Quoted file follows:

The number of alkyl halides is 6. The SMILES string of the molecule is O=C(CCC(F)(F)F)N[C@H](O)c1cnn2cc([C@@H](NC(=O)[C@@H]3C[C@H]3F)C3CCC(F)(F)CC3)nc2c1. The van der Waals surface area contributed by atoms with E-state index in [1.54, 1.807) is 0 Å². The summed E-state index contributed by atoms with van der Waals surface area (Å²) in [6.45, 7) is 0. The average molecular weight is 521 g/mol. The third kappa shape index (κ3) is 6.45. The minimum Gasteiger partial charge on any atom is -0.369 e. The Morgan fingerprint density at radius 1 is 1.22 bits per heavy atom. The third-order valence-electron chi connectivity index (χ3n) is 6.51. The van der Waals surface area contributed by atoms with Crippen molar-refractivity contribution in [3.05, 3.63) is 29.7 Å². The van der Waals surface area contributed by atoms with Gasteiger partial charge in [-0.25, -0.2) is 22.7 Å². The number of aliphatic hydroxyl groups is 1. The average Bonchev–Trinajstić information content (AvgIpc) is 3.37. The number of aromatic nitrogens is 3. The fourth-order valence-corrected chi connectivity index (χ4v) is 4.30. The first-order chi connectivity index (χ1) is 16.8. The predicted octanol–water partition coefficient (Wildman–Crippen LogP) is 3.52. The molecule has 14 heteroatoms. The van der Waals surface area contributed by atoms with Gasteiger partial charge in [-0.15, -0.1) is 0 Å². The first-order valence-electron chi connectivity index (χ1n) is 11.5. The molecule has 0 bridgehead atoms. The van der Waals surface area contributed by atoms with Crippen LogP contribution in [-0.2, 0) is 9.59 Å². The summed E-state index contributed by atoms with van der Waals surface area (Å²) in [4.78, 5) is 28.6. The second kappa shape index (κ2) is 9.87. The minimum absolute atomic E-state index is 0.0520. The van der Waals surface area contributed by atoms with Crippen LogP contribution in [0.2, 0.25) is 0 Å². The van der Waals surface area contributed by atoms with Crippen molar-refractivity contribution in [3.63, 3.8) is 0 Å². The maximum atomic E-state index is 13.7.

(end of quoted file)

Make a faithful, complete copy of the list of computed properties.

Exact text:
The number of alkyl halides is 6. The SMILES string of the molecule is O=C(CCC(F)(F)F)N[C@H](O)c1cnn2cc([C@@H](NC(=O)[C@@H]3C[C@H]3F)C3CCC(F)(F)CC3)nc2c1. The van der Waals surface area contributed by atoms with E-state index in [1.54, 1.807) is 0 Å². The summed E-state index contributed by atoms with van der Waals surface area (Å²) in [6.45, 7) is 0. The average molecular weight is 521 g/mol. The third kappa shape index (κ3) is 6.45. The minimum Gasteiger partial charge on any atom is -0.369 e. The Morgan fingerprint density at radius 1 is 1.22 bits per heavy atom. The third-order valence-electron chi connectivity index (χ3n) is 6.51. The van der Waals surface area contributed by atoms with Crippen molar-refractivity contribution in [3.05, 3.63) is 29.7 Å². The van der Waals surface area contributed by atoms with Gasteiger partial charge in [-0.25, -0.2) is 22.7 Å². The number of aliphatic hydroxyl groups is 1. The average Bonchev–Trinajstić information content (AvgIpc) is 3.37. The number of aromatic nitrogens is 3. The fourth-order valence-corrected chi connectivity index (χ4v) is 4.30. The first-order chi connectivity index (χ1) is 16.8. The predicted octanol–water partition coefficient (Wildman–Crippen LogP) is 3.52. The molecule has 14 heteroatoms. The van der Waals surface area contributed by atoms with Gasteiger partial charge in [-0.15, -0.1) is 0 Å². The first-order valence-electron chi connectivity index (χ1n) is 11.5. The molecule has 0 bridgehead atoms. The van der Waals surface area contributed by atoms with Crippen LogP contribution in [-0.2, 0) is 9.59 Å². The summed E-state index contributed by atoms with van der Waals surface area (Å²) in [4.78, 5) is 28.6. The second kappa shape index (κ2) is 9.87. The minimum absolute atomic E-state index is 0.0520. The van der Waals surface area contributed by atoms with Crippen LogP contribution in [0.2, 0.25) is 0 Å². The van der Waals surface area contributed by atoms with Crippen molar-refractivity contribution in [3.63, 3.8) is 0 Å². The maximum atomic E-state index is 13.7.